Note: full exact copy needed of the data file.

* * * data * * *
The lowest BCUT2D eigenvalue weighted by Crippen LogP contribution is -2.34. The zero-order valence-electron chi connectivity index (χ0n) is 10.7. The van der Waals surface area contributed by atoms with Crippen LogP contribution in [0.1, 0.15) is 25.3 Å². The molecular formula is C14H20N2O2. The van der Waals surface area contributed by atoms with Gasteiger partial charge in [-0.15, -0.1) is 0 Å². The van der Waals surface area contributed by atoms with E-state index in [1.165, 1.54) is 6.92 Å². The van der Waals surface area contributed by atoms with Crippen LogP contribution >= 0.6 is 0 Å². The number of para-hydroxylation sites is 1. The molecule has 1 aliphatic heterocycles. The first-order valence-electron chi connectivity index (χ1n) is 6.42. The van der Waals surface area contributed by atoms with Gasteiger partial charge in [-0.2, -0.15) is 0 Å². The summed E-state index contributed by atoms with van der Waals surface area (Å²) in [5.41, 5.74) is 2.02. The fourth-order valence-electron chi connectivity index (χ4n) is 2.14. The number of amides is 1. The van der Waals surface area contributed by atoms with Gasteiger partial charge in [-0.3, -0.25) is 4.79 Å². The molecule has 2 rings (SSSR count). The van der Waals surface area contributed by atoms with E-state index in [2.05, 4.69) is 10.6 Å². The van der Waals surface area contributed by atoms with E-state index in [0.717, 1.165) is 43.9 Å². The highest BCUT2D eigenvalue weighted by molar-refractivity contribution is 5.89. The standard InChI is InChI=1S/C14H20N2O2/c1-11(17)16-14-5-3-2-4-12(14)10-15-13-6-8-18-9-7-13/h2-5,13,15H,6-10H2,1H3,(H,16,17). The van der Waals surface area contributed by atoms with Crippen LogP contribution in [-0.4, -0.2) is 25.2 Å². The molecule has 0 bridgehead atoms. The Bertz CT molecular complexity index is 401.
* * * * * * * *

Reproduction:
The lowest BCUT2D eigenvalue weighted by Crippen LogP contribution is -2.34. The zero-order valence-electron chi connectivity index (χ0n) is 10.7. The van der Waals surface area contributed by atoms with Crippen LogP contribution in [0.1, 0.15) is 25.3 Å². The molecular formula is C14H20N2O2. The van der Waals surface area contributed by atoms with Gasteiger partial charge in [-0.15, -0.1) is 0 Å². The van der Waals surface area contributed by atoms with E-state index in [1.165, 1.54) is 6.92 Å². The van der Waals surface area contributed by atoms with Crippen LogP contribution >= 0.6 is 0 Å². The number of para-hydroxylation sites is 1. The molecule has 1 aliphatic heterocycles. The first-order valence-electron chi connectivity index (χ1n) is 6.42. The van der Waals surface area contributed by atoms with Gasteiger partial charge in [-0.2, -0.15) is 0 Å². The summed E-state index contributed by atoms with van der Waals surface area (Å²) in [5.41, 5.74) is 2.02. The fourth-order valence-electron chi connectivity index (χ4n) is 2.14. The number of amides is 1. The van der Waals surface area contributed by atoms with Gasteiger partial charge in [-0.3, -0.25) is 4.79 Å². The molecule has 2 rings (SSSR count). The van der Waals surface area contributed by atoms with E-state index in [2.05, 4.69) is 10.6 Å². The van der Waals surface area contributed by atoms with E-state index in [0.717, 1.165) is 43.9 Å². The highest BCUT2D eigenvalue weighted by molar-refractivity contribution is 5.89. The standard InChI is InChI=1S/C14H20N2O2/c1-11(17)16-14-5-3-2-4-12(14)10-15-13-6-8-18-9-7-13/h2-5,13,15H,6-10H2,1H3,(H,16,17). The van der Waals surface area contributed by atoms with Crippen LogP contribution in [-0.4, -0.2) is 25.2 Å². The molecule has 0 bridgehead atoms. The Bertz CT molecular complexity index is 401.